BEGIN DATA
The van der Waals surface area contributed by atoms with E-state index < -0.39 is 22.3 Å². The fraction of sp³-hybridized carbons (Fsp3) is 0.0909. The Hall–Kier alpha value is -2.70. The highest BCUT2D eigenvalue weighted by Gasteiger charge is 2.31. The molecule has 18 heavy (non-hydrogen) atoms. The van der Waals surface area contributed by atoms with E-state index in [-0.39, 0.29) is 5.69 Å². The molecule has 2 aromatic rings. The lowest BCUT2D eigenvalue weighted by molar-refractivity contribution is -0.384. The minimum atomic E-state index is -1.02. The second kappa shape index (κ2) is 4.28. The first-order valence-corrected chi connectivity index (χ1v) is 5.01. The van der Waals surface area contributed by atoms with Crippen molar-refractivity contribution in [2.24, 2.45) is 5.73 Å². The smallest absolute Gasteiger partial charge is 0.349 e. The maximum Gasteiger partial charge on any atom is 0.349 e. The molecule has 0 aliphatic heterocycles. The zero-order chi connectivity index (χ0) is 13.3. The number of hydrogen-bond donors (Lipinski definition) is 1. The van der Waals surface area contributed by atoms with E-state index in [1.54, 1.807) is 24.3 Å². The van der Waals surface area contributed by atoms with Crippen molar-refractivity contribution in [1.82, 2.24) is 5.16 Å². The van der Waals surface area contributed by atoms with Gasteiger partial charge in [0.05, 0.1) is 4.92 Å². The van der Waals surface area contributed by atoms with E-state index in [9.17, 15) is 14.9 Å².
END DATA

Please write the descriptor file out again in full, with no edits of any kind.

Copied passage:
The van der Waals surface area contributed by atoms with E-state index < -0.39 is 22.3 Å². The fraction of sp³-hybridized carbons (Fsp3) is 0.0909. The Hall–Kier alpha value is -2.70. The highest BCUT2D eigenvalue weighted by Gasteiger charge is 2.31. The molecule has 18 heavy (non-hydrogen) atoms. The van der Waals surface area contributed by atoms with E-state index in [-0.39, 0.29) is 5.69 Å². The molecule has 2 aromatic rings. The lowest BCUT2D eigenvalue weighted by molar-refractivity contribution is -0.384. The minimum atomic E-state index is -1.02. The second kappa shape index (κ2) is 4.28. The first-order valence-corrected chi connectivity index (χ1v) is 5.01. The van der Waals surface area contributed by atoms with Crippen molar-refractivity contribution in [2.24, 2.45) is 5.73 Å². The smallest absolute Gasteiger partial charge is 0.349 e. The maximum Gasteiger partial charge on any atom is 0.349 e. The molecule has 0 aliphatic heterocycles. The zero-order chi connectivity index (χ0) is 13.3. The number of hydrogen-bond donors (Lipinski definition) is 1. The van der Waals surface area contributed by atoms with E-state index in [1.54, 1.807) is 24.3 Å². The van der Waals surface area contributed by atoms with Crippen molar-refractivity contribution in [1.82, 2.24) is 5.16 Å². The van der Waals surface area contributed by atoms with Gasteiger partial charge in [0.05, 0.1) is 4.92 Å². The van der Waals surface area contributed by atoms with E-state index in [9.17, 15) is 14.9 Å².